It’s been a year since I last updated my blog. So I start with a retrospective of the works I did about a year ago when the fall was turning in to winter just like now. Looking at the picture above I was feeling somewhat romantic at late fall with the pink and light rosy shades. I’ve been very anti floral foam, but last fall I did try using floral foam. Well, it’s easy to use and also makes the arrangements transportable and therefore more commercial, in case one would like to monetize one’s floral art. And a year ago I had the idea of trying to turn my hobby into a business. Didn’t succeed, but that’s a different story.
The arrangement above is made into an empty plastic jam container wrapped in a piece of a paper tablecloth. Why not use empty food packages, you can always upcycle them. The pearls and ribbon are from a door curtain I bought from a flea market. Naked branches collected by the roadside and fresh material from florists shop. I just love waxflowers, and their season is fall and winter time. Unfortunately, I don’t know the name of those berry branches, but again they are a very common item at florist’s shops during the fall and winter season. I did deliver this to a friend of mine, and the arrangement did hold the car ride undamaged, so I see why using floral foam is mainstream.
Oh yes, I was very much into threaded rod, so of course, I had to make a version with a threaded rod as well. I used rest flowers, and there seem to be some carnations too. This time the wrapping paper is grey to match with the grey wool and metal.
Finland as an independent country turned 100 years old on 6th of December 2017. Inspired by the occasion I made this arrangement. Blue and white represent the flag of Finland. Thanks to nationalist movements, I must say, all kinds of national symbols make me kind of scared. But at the time I got an assignment from my ikebana sensei, who told me to do a festive arrangement and independence day just happened to be the closest festive day. The pine branches represent Finnish nature and the gray wool around the vase is like villasukka, a hand knitted wool sock, an essential item in everyone’s winter garderobe. And by the way, this arrangement has a name. It’s called The Land of a Thousand Sad Songs.
Now, if this isn’t wintery, I don’t know what is. Wool is cool, isn’t it? It’s the same vase as in the previous picture, covered with grey wool. Those sculptural blue elements are made of threaded rod and wool. I just formed loops with threaded rod and covered them with wool. The wool is from a nearby thrift shop and didn’t cost practically anything. I just added a couple of supermarket carnations and some self-painted twigs. Now the question is, can I really call this a flower arrangement? Since there are so few flowers and it’s mainly made of other materials.
One wants to be original and creative, right? But sometimes you just get a creative block and can’t come up with any new ideas. So why don’t you just make something simple and traditional instead, a basic round bouquet? Mix any materials you can find with fresh plant material, and it’s guaranteed your bouquet will end up looking unique without any effort. Being a Nordic hobby florist I’d like to do flower arrangements also in winter time even though I find fresh flowers priced way beyond my budget. What do you do then? Mix other materials with flowers to keep the costs down. Some might say it looks cheap, but I don’t care. For me, cheap is chic. In that bouquet above I used bergenia leaves from my mum’s garden, with painted twigs and carnations. And paper roses, those lovely paper roses which I got from my neighbor. She made the roses from coffee filters and I find them so elegant. You can’t find real brown roses anyway, or if you do, they are artificially dyed anyway. And the dark brown vase is second-hand glassware from a thrift store. I mean, who would use new glassware, when there are so many second-hand items available which cost practically nothing. Well, I guess someone has to use brand new stuff, otherwise there wouldn’t be any second-hand shops.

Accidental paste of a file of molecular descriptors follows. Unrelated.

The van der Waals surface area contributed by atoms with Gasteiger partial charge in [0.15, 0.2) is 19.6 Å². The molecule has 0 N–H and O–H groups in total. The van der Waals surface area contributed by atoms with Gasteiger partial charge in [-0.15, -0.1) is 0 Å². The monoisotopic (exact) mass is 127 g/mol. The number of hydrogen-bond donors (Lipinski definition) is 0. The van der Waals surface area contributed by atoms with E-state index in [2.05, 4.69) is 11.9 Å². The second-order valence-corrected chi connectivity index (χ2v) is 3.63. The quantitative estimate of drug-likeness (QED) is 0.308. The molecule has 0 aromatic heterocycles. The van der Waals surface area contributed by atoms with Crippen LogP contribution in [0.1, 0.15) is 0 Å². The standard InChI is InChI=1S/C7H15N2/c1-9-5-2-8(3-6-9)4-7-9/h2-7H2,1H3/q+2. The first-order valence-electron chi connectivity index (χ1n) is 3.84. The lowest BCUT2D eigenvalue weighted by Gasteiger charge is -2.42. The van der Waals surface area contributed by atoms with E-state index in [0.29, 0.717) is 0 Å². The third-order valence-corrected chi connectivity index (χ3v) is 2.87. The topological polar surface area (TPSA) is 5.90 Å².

Sometimes more is more. My neighbor made also some black dahlia-like paper flowers for me. I combined them with brown paper flowers and fresh carnations. For finishing touch I used some packaging paper and ribbon from a door curtain I found from a flea market.
Those dramatic black curves are made from pieces of Venetian window blind. The window blind was made of some sort of wood imitation, so I painted the pieces black. And again I used brown paper roses and fresh carnations. I tend to do several variations from same materials because new ideas come when you’re making arrangements and then you want to try them too. The carnations aren’t in water, but many flowers last few hours without water, so you could do something like this for a special occasion.
I’ve changed my language policy and decided to only write in English from now on. My native language is Finnish but I think the majority of my potential readers would be non-Finnish speaking. I’m just too lazy to write every post both in Finnish and English, so the original idea was to write every other post in Finnish. But that’s just confusing, isn’t it? When you are trying to please everyone you just end up pleasing no-one.